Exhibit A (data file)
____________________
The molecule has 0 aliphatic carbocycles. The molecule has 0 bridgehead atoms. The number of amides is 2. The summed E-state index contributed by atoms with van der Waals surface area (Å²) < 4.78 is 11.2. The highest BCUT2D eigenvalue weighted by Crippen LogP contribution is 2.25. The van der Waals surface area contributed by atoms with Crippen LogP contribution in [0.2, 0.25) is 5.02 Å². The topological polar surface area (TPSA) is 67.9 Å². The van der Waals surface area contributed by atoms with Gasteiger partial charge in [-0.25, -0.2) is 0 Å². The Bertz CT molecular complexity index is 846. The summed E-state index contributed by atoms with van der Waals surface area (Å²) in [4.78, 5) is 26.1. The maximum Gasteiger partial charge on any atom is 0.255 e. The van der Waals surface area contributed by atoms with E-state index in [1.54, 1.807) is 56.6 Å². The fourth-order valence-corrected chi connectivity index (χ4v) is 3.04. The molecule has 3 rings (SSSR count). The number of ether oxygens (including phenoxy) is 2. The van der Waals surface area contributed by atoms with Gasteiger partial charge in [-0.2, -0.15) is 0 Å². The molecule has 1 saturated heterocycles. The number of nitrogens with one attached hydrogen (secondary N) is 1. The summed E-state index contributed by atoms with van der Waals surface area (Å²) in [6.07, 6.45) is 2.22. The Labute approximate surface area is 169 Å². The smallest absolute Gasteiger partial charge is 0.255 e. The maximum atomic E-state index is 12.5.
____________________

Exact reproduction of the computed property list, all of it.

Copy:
The molecule has 0 aliphatic carbocycles. The molecule has 0 bridgehead atoms. The number of amides is 2. The summed E-state index contributed by atoms with van der Waals surface area (Å²) < 4.78 is 11.2. The highest BCUT2D eigenvalue weighted by Crippen LogP contribution is 2.25. The van der Waals surface area contributed by atoms with Crippen LogP contribution in [0.2, 0.25) is 5.02 Å². The topological polar surface area (TPSA) is 67.9 Å². The van der Waals surface area contributed by atoms with Gasteiger partial charge in [-0.25, -0.2) is 0 Å². The Bertz CT molecular complexity index is 846. The summed E-state index contributed by atoms with van der Waals surface area (Å²) in [4.78, 5) is 26.1. The maximum Gasteiger partial charge on any atom is 0.255 e. The van der Waals surface area contributed by atoms with E-state index in [1.54, 1.807) is 56.6 Å². The fourth-order valence-corrected chi connectivity index (χ4v) is 3.04. The molecule has 3 rings (SSSR count). The number of ether oxygens (including phenoxy) is 2. The van der Waals surface area contributed by atoms with Gasteiger partial charge in [-0.2, -0.15) is 0 Å². The molecule has 1 saturated heterocycles. The number of nitrogens with one attached hydrogen (secondary N) is 1. The summed E-state index contributed by atoms with van der Waals surface area (Å²) in [6.07, 6.45) is 2.22. The Labute approximate surface area is 169 Å². The smallest absolute Gasteiger partial charge is 0.255 e. The maximum atomic E-state index is 12.5.